Travel review: A blogger’s guide to Nairobi

I have been travelling to Nairobi for the last 25 years and really noticed a change for the better when I visited this August. It is always so refreshing seeing all the greenery the city has to offer – I live among the skycrapers of Dubai – and the one hour time difference means there […]



I have been travelling to Nairobi for the last 25 years and really noticed a change for the better when I visited this August. It is always so refreshing seeing all the greenery the city has to offer – I live among the skycrapers of Dubai – and the one hour time difference means there is no jet lag either. You can easily spend a day or even a night in Nairobi National Park and do a safari without leaving the city. There are a number of options for great days out or, if you want to stay city side, you can relax and take in the cool vibes of the Village Market with all its eateries, entertainment and shopping opportunities.

Just one quick note before you plan your trip. Since September 1, Kenya has introduced new online visa requirements. Nairobi was first named ‘Enkare Nyrobi’ from the Masaai phrase cool water. The water, cool climate and fertile soil helped the city become a preferred choice for early settlers. It was also valued for its strategic location between Mombasa and Kampala, serving as a rail town before eventually replacing the former as the capital.

Kenya gained its independence from Britain in 1963 and today the capital is a very cosmopolitan city that is home to many nationalities and the headquarters of the United Nations Environmental Programme. A great institution telling you more about the history of Kenya, its culture and art is the National Museum of Kenya. It reopened after an extensive refurbishment in 2008.

Today Kenya is known for its safaris but if you do not have time to do a flying package to the Masaai Mara then exploring the Nairobi National Park is a great option. There are 35 lions that have made the park their home. The best chance you have of seeing them and all the wildlife up close is on a proper game drive with a reputable company. You can even spend a night and do an early morning game drive if you stay at the Nairobi Tented Camp. Packages include airport pick-ups that take you straight to the park and meals; game drives and visits to Daphne Sheldrik’s elephant orphanage. Expect to see herds of buffalos, gazelles, zebras, baboons, giraffes and safari birds including ostriches.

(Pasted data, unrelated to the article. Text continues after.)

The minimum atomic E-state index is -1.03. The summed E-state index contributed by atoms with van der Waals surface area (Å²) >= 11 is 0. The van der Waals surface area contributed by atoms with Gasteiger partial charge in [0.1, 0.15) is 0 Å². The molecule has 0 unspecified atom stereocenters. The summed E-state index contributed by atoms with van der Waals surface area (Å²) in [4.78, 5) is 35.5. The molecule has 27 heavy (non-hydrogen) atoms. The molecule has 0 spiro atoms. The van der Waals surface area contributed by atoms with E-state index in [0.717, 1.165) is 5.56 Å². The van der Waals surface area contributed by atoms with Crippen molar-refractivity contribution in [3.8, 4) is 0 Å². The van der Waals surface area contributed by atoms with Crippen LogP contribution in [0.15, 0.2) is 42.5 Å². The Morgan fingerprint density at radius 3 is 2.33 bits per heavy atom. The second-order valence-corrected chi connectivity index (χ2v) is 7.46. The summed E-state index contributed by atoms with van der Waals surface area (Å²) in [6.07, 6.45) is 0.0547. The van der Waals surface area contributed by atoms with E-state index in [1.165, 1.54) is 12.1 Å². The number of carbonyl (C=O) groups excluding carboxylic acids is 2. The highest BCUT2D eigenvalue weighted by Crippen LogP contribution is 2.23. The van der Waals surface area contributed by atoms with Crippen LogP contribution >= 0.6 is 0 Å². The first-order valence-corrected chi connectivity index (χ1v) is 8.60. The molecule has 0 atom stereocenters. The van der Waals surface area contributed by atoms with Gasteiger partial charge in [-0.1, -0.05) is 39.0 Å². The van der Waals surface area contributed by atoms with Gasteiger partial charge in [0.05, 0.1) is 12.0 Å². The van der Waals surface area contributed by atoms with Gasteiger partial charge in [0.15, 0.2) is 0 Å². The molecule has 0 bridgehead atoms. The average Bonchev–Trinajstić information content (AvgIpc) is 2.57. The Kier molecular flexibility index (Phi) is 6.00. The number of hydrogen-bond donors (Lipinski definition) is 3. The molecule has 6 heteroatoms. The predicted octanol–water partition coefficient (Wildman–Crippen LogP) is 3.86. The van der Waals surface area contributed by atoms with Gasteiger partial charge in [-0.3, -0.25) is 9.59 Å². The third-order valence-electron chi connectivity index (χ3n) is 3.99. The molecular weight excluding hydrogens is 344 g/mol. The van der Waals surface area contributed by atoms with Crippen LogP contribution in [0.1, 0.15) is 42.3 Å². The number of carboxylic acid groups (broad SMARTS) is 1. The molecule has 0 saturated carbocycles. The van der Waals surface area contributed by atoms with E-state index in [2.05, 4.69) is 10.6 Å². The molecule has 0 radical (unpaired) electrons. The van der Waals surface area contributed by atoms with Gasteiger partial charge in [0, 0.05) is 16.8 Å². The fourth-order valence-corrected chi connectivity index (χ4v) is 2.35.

Shopping in Nairobi should involve taking a break from shiny mega malls and browsing around the Masaai Market. You can buy colourful striped, cotton kikois (sarongs) from the Village Market site on a Friday morning that are great ‘his and her’ presents. There are lots of pocket money items here including beaded animal key rings, wooden salad spoons and even Christmas decorations. But do remember to bargain hard. Expect to pay between KSh 500 to 600 for a cotton kikoi. Artisan jewellery is always popular and very well priced too.

Many visitors bring back a box of fresh flowers. At KSh 200 for 10 white roses, it is hard to resist this option. Do check on the rules and regulations where you live though. Put them in mineral water and they should last a week or so. You can also wander around the zuchini vegetable emporium in the Village Market for the freshest produce and add to your flower box too. They will make up a basket for you that can be checked into the hold. Be sure to eat some of the healthy and locally-produced beetroot crisps while you are wandering around looking for Kenya green beans.

Another worthwhile stop is the area of Karen, an upmarket Nairobi country suburb. Danish author Karen Blixen and her Swedish husband Baron Bror von Blixen Finke owned the farm at the foot of the Ngong hills and now the Karen Blixen museum is located here. The site was made famous by the Out of Africa movie and it is well worth visiting. Karen has a real country feel to it and has a great choice of quality restaurants. The Talisman is very popular. But do make time to check out the Kazuri beads workshop factory and buy some brightly painted pottery or jewellery to bring home.

Families will also love visiting Brown’s Cheese Factory for its lunch and farmyard tour. You can even see how artisan cheeses are made and then taste them. Just under an hours drive from Nairobi with various art studios along the way, this trip makes a refreshing change to city life. There are no safari animals. Just cows, sheep and even ducks. Plus Brown’s award winning cheeses are a genuine local product worth trying.

No visit to Nairobi would be complete without a trip to the now iconic Giraffe Centre. Photographs at the feeding platform are a must for any visit. Those that want to do something really memorable should stay a night at Giraffe Manor where you may get some extra guests joining you for breakfast.

Monica Kapila is a blogger at www.doindubai.com